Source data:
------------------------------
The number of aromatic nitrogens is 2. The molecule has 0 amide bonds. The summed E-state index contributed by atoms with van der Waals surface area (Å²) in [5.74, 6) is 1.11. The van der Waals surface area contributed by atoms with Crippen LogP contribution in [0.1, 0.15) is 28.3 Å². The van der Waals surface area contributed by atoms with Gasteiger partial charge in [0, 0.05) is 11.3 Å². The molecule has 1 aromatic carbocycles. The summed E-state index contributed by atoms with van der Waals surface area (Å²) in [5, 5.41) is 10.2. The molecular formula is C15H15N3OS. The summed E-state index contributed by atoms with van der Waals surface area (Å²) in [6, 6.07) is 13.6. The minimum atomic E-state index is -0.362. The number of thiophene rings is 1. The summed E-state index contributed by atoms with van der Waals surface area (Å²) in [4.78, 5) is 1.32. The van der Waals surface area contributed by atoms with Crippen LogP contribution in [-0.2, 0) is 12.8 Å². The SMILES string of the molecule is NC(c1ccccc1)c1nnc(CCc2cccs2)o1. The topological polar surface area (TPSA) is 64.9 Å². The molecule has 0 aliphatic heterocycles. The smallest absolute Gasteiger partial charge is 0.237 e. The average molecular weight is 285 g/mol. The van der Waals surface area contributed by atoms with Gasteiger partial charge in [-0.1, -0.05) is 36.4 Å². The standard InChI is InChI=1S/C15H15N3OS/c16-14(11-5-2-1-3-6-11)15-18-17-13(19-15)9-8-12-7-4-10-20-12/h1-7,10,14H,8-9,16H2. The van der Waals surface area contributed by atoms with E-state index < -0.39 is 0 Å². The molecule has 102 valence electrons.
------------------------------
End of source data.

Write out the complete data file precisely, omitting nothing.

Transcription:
The number of aromatic nitrogens is 2. The molecule has 0 amide bonds. The summed E-state index contributed by atoms with van der Waals surface area (Å²) in [5.74, 6) is 1.11. The van der Waals surface area contributed by atoms with Crippen LogP contribution in [0.1, 0.15) is 28.3 Å². The van der Waals surface area contributed by atoms with Gasteiger partial charge in [0, 0.05) is 11.3 Å². The molecule has 1 aromatic carbocycles. The summed E-state index contributed by atoms with van der Waals surface area (Å²) in [5, 5.41) is 10.2. The molecular formula is C15H15N3OS. The summed E-state index contributed by atoms with van der Waals surface area (Å²) in [6, 6.07) is 13.6. The minimum atomic E-state index is -0.362. The number of thiophene rings is 1. The summed E-state index contributed by atoms with van der Waals surface area (Å²) in [4.78, 5) is 1.32. The van der Waals surface area contributed by atoms with Crippen LogP contribution in [-0.2, 0) is 12.8 Å². The SMILES string of the molecule is NC(c1ccccc1)c1nnc(CCc2cccs2)o1. The topological polar surface area (TPSA) is 64.9 Å². The molecule has 0 aliphatic heterocycles. The smallest absolute Gasteiger partial charge is 0.237 e. The average molecular weight is 285 g/mol. The van der Waals surface area contributed by atoms with Gasteiger partial charge in [-0.1, -0.05) is 36.4 Å². The standard InChI is InChI=1S/C15H15N3OS/c16-14(11-5-2-1-3-6-11)15-18-17-13(19-15)9-8-12-7-4-10-20-12/h1-7,10,14H,8-9,16H2. The van der Waals surface area contributed by atoms with E-state index < -0.39 is 0 Å². The molecule has 102 valence electrons.